What’s In A Name?


“A rose by any other another name would still smell the same…” so penned Shakespeare in Romeo & Juliet.

So what’s in name, we may ask. There is lot in a name, actually.

Names are a cluster of sound vibrations; a bunch of phonetics strung together. It’s usually something we receive at birth; most of us seldom change it; and it goes with us into our grave.

From the time we are born, a series of emotions & experiences keep energizing our name, giving it a certain character. As we live through life, we go through circumstances & situations that make us what we are; these experiences (successes / failures) are identified with our name; recollection & memories further etch these deeper into our name.

So at some point in time – our name assumes an identity of its own; a separate behavior pattern associated with that name comes into being; and our name defines who we are. Try as we may, we find it difficult to move away from everything & anything that defines what our name stands for. The energy of our name becomes stronger than the energy of our being.


About 2 months back, I downloaded a chat application on my phone.

As a rule, I’m absolutely against mindless phone / internet chatting; I perceive it to be a criminal waste of time, especially if nothing important needs to be shared at either end; I don’t have this urge to just keep on greeting & meeting people every day, even if only in the virtual world. Perhaps it has something to do with the introverted side of my nature.

But I do like checking out new applications, if only to test the extent to which technology has evolved. And in that context, I downloaded Hike; another usual run-of-the-mill chat app.

But this is not about software applications, it’s about something else. I changed my name here – out of sheer boredom & the fact that I was absolutely not intending to connect with anyone in this space.

Simran. Inspired by that iconic dialogue – Jaa Simran jaa, jee le apni zindagi – in the iconic voice of Amrish Puri, from that iconic movie – Dilwale Dulhaniya Le Jayenge. That’s the name I enlisted with. Absolutely tongue-in-cheek; but with a nagging curiosity that asked – how exactly would I react to identification with a different name.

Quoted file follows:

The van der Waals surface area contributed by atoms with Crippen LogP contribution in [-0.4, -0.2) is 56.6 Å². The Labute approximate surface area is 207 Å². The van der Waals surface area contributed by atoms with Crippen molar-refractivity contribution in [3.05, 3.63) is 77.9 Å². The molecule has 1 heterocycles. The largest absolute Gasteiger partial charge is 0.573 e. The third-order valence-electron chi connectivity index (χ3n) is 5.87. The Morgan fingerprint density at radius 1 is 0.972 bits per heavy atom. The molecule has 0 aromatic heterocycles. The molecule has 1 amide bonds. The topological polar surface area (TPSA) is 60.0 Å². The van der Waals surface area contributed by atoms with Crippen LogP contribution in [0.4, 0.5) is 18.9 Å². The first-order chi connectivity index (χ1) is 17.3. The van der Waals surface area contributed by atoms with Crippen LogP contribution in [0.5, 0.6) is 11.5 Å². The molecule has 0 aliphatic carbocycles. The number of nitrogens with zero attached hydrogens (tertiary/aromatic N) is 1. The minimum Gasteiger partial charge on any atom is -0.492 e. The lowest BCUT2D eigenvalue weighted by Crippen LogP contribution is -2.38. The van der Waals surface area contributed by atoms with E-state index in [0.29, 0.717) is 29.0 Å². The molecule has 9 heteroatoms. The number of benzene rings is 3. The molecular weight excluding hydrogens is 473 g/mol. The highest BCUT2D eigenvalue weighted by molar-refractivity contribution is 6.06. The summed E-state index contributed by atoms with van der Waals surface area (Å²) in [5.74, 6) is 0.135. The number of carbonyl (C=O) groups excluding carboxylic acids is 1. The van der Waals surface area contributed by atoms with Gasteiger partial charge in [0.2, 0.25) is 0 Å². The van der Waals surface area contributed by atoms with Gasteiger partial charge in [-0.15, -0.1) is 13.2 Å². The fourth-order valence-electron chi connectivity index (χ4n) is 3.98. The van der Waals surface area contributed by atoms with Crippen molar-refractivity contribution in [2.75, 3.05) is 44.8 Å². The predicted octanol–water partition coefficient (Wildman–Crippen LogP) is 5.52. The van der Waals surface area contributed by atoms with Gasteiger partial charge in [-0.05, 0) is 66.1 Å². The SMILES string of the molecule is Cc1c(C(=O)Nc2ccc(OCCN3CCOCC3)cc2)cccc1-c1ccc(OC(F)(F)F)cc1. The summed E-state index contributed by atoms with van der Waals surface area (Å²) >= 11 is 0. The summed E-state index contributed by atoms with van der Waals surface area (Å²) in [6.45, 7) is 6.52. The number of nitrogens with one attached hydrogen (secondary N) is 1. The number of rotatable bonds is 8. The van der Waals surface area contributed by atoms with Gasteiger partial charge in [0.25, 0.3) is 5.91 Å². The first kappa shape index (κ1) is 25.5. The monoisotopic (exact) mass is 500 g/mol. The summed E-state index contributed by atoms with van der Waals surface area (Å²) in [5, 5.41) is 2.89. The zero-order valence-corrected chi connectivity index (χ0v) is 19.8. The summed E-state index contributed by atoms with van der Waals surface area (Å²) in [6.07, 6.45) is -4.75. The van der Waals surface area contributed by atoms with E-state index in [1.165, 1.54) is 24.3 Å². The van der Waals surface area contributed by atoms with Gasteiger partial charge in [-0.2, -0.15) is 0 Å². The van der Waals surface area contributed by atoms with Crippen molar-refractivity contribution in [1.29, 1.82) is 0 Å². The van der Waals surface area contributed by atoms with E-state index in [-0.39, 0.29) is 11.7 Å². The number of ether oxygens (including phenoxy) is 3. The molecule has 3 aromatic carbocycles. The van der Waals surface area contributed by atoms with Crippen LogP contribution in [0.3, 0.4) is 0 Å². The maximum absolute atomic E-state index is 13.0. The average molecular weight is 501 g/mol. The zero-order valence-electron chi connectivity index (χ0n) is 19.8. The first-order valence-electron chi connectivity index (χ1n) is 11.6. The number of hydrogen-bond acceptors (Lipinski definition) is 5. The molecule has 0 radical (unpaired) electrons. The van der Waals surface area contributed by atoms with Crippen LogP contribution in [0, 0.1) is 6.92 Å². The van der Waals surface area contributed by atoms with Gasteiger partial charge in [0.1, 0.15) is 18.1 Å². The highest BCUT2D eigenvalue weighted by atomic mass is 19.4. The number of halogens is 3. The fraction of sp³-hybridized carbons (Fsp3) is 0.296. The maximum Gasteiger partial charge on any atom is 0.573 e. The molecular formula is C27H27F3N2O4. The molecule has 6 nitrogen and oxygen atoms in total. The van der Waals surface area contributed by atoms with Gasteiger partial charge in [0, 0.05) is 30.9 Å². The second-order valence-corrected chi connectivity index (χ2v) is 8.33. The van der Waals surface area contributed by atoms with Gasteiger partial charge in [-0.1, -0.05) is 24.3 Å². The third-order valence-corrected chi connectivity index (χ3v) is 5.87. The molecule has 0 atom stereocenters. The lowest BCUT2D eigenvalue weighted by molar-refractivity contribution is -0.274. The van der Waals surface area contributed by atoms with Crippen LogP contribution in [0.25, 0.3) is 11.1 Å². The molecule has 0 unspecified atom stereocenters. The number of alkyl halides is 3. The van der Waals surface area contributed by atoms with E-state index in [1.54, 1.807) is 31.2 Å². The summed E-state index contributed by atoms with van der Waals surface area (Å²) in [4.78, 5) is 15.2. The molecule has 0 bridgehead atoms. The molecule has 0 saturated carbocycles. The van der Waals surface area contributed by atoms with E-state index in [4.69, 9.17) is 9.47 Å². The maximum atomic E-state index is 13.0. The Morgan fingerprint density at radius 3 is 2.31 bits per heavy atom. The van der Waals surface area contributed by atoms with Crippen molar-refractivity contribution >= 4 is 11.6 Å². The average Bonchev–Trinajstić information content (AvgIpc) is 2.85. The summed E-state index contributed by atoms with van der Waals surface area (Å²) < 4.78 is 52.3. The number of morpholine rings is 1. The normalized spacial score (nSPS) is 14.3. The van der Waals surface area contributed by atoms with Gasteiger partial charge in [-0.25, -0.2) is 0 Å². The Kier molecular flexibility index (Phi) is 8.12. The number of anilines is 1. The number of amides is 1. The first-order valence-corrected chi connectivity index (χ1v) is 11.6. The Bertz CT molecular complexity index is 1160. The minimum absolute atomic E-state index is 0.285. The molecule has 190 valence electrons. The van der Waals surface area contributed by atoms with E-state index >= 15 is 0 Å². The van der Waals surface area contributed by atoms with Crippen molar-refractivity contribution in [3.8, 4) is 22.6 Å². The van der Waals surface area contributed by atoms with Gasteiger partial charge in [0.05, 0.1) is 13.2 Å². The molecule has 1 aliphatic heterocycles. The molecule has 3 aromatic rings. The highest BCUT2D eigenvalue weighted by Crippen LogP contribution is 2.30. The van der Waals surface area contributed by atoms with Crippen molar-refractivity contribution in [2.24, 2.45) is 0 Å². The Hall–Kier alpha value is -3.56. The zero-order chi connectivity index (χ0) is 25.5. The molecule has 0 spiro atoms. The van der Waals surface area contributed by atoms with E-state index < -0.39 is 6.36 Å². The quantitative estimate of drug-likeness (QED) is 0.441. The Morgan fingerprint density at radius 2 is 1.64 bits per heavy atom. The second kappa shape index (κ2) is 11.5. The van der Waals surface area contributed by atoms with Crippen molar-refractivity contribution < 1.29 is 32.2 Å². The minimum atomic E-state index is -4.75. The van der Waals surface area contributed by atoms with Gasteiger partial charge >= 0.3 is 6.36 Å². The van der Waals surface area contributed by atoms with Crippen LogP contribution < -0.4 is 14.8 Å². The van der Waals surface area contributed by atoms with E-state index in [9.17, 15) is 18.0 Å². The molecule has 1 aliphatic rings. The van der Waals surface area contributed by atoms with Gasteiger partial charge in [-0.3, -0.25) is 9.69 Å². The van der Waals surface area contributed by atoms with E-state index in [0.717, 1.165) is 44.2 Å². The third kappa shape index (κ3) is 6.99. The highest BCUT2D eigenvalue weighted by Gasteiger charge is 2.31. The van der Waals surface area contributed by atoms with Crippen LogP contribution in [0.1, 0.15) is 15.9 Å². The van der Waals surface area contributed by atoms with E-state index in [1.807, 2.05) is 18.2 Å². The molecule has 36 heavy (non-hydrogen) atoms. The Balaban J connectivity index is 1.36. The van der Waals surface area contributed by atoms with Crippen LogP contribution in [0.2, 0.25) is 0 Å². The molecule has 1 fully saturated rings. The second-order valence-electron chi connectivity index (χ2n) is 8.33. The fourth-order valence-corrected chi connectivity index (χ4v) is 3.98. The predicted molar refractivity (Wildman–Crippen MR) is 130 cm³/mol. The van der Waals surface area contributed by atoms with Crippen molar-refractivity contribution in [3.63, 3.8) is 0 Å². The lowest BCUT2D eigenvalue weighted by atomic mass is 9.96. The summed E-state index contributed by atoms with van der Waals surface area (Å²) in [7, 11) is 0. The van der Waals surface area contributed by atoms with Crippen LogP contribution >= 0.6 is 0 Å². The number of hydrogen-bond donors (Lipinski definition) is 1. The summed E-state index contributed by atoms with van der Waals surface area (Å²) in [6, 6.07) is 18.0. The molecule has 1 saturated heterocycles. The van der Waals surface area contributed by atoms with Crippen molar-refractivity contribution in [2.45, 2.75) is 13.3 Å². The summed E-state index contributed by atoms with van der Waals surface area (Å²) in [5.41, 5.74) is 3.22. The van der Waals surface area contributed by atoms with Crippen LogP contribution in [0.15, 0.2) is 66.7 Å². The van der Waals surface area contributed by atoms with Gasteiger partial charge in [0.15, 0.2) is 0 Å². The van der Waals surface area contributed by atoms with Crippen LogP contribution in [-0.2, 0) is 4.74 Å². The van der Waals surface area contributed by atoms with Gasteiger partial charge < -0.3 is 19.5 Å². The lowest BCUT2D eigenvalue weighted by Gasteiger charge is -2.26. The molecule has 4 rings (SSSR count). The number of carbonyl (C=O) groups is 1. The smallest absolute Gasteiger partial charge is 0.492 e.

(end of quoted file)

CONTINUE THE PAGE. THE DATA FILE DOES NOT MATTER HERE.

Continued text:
• I created a test group of mom, dad & brother to understand the application better.
  • Surprisingly, it turned out to be the most active family thread – amongst all my other applications. With no extra effort from my side, conversation just flows; arguments are quickly resolved & humor falls back in place; more news is shared; more connectivity has happened.
  • On a chat app, where I wasn’t intending to have any more contacts or conversations, apart from my above-mentioned test group, I have surprisingly got linked to people who otherwise have been quite distant on my radar so far; people from far behind in the past, people who I haven’t actively searched for, people from different cities… And conversation threads have been smoothly picked up from where they were last left off.
  • Whether family or friends the most distinctive feature of name change has been absence of conflict. That – kind of forced me to think – has it anything to do with the name?


How often have we heard of people taking on new names: When people move to new countries; when people move into new phases of life; when people want to move away from their past; when authors prefer pen-names – and sometimes mavericks like me who like to experiment with something new. It’s not that uncommon.

In Gujarat – my adopted hometown, a custom (which is now redundant) prevailed – a girl changes her name after marriage. Personally, it has been a custom I have always derided & looked down upon, as something that forces a girl to change her identity; lose sense of she is & what she has worked for till now, and merge with a name that will now be chosen by someone else.

But today, I would want to analyze this custom in a different way. The ideology behind this may have been thus:

  • At different milestones in life, it is important to leave past baggage behind & begin afresh. Past baggage is usually experiences & emotions attached, from your past.
  • Some baggage may be good, some exceptional, some baggage may be bad, some best forgotten – but the more you add on & carry – the heavier you walk along life’s path.
  • To understand new experiences with fresh insights – it is important to rest the past somewhere. The past is also still you – and you can go back to relive it whenever you like – but what has happened in the past should not color your experiences of the future. Hence, in a small way, you start afresh; you begin a new chapter on a new page. And it’s a whole new experience.
  • In Hinduism, when we opt for renunciation from worldly life, and wish to walk towards becoming a sadhu / sadhvi (monk / nun) – then again, the pre-requisite is: that we leave our old name behind, with all its good / bad baggage – and move forward to new experiences with a new assumed name.
  • In a way, you are unknotting the attachment of old strings that will give you more space to weave & hold on to new strings.


Laws of the Spirit World – is a book penned by Khorshed Bhavnagri, apparently from data received through her dead sons, through the medium of automatic writing. I have read the book. It opens your thinking in more ways than one. Immensely churning, well written and insightful – it covers dialogues on birth, death, after life, rebirth & laws of karma. I recommend a read.

Khorshed Bhavnagri mentions in the pages of her book, that:

  • We all have a soul name. It is our master name, and it is used by higher beings to access our karmic records from the very first experience of our soul, from its very first lifetime – to what we are today.